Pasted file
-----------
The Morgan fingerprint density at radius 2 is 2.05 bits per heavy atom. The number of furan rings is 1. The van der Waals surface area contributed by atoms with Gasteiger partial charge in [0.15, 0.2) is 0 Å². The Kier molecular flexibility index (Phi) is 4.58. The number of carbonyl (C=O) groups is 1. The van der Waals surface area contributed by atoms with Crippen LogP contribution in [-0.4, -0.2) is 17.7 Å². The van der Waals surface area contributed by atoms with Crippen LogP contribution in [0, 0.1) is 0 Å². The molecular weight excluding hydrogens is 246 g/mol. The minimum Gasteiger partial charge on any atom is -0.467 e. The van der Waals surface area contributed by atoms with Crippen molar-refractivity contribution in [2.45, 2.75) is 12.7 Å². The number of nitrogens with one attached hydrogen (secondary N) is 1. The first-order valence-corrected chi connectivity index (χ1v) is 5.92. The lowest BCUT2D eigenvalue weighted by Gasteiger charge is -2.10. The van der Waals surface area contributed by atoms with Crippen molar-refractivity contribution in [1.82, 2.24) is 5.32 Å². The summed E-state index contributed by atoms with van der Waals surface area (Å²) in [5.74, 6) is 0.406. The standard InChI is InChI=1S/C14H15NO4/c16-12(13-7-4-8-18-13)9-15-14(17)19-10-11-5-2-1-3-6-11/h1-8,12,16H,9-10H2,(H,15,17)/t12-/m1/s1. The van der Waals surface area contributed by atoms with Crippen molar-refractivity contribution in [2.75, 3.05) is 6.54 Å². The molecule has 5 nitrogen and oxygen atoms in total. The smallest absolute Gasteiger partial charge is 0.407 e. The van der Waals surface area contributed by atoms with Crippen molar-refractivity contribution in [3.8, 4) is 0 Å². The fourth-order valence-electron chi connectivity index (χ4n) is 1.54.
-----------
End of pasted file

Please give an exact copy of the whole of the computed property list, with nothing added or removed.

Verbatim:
The Morgan fingerprint density at radius 2 is 2.05 bits per heavy atom. The number of furan rings is 1. The van der Waals surface area contributed by atoms with Gasteiger partial charge in [0.15, 0.2) is 0 Å². The Kier molecular flexibility index (Phi) is 4.58. The number of carbonyl (C=O) groups is 1. The van der Waals surface area contributed by atoms with Crippen LogP contribution in [-0.4, -0.2) is 17.7 Å². The van der Waals surface area contributed by atoms with Crippen LogP contribution in [0, 0.1) is 0 Å². The molecular weight excluding hydrogens is 246 g/mol. The minimum Gasteiger partial charge on any atom is -0.467 e. The van der Waals surface area contributed by atoms with Crippen molar-refractivity contribution in [2.45, 2.75) is 12.7 Å². The number of nitrogens with one attached hydrogen (secondary N) is 1. The first-order valence-corrected chi connectivity index (χ1v) is 5.92. The lowest BCUT2D eigenvalue weighted by Gasteiger charge is -2.10. The van der Waals surface area contributed by atoms with Crippen molar-refractivity contribution in [1.82, 2.24) is 5.32 Å². The summed E-state index contributed by atoms with van der Waals surface area (Å²) in [5.74, 6) is 0.406. The standard InChI is InChI=1S/C14H15NO4/c16-12(13-7-4-8-18-13)9-15-14(17)19-10-11-5-2-1-3-6-11/h1-8,12,16H,9-10H2,(H,15,17)/t12-/m1/s1. The van der Waals surface area contributed by atoms with Crippen molar-refractivity contribution in [2.75, 3.05) is 6.54 Å². The molecule has 5 nitrogen and oxygen atoms in total. The smallest absolute Gasteiger partial charge is 0.407 e. The van der Waals surface area contributed by atoms with Crippen molar-refractivity contribution in [3.8, 4) is 0 Å². The fourth-order valence-electron chi connectivity index (χ4n) is 1.54.